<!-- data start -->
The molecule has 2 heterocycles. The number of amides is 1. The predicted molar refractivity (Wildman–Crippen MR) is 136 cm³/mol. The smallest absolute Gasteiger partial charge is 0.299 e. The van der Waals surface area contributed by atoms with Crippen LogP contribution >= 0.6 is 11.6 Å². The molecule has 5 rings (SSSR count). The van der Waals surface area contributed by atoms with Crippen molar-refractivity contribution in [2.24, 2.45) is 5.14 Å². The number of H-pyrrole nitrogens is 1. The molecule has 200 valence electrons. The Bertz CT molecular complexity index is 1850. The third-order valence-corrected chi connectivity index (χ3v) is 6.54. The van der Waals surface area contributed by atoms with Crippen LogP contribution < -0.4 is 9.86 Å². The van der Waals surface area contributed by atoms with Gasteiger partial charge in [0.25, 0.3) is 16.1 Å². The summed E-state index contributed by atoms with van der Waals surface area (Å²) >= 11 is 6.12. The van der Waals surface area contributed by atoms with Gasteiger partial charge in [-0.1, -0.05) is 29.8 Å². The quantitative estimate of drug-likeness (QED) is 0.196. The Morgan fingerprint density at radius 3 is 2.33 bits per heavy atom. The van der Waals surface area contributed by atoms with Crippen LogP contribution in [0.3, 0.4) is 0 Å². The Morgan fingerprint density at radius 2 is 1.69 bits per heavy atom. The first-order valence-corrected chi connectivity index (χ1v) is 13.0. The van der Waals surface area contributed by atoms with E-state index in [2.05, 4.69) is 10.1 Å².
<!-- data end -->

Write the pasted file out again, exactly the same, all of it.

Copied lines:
The molecule has 2 heterocycles. The number of amides is 1. The predicted molar refractivity (Wildman–Crippen MR) is 136 cm³/mol. The smallest absolute Gasteiger partial charge is 0.299 e. The van der Waals surface area contributed by atoms with Crippen LogP contribution >= 0.6 is 11.6 Å². The molecule has 5 rings (SSSR count). The van der Waals surface area contributed by atoms with Crippen molar-refractivity contribution in [2.24, 2.45) is 5.14 Å². The number of H-pyrrole nitrogens is 1. The molecule has 200 valence electrons. The Bertz CT molecular complexity index is 1850. The third-order valence-corrected chi connectivity index (χ3v) is 6.54. The van der Waals surface area contributed by atoms with Crippen LogP contribution < -0.4 is 9.86 Å². The van der Waals surface area contributed by atoms with Gasteiger partial charge in [0.25, 0.3) is 16.1 Å². The summed E-state index contributed by atoms with van der Waals surface area (Å²) >= 11 is 6.12. The van der Waals surface area contributed by atoms with Gasteiger partial charge in [-0.1, -0.05) is 29.8 Å². The quantitative estimate of drug-likeness (QED) is 0.196. The Morgan fingerprint density at radius 3 is 2.33 bits per heavy atom. The van der Waals surface area contributed by atoms with Crippen LogP contribution in [0.3, 0.4) is 0 Å². The Morgan fingerprint density at radius 2 is 1.69 bits per heavy atom. The first-order valence-corrected chi connectivity index (χ1v) is 13.0. The van der Waals surface area contributed by atoms with E-state index in [2.05, 4.69) is 10.1 Å².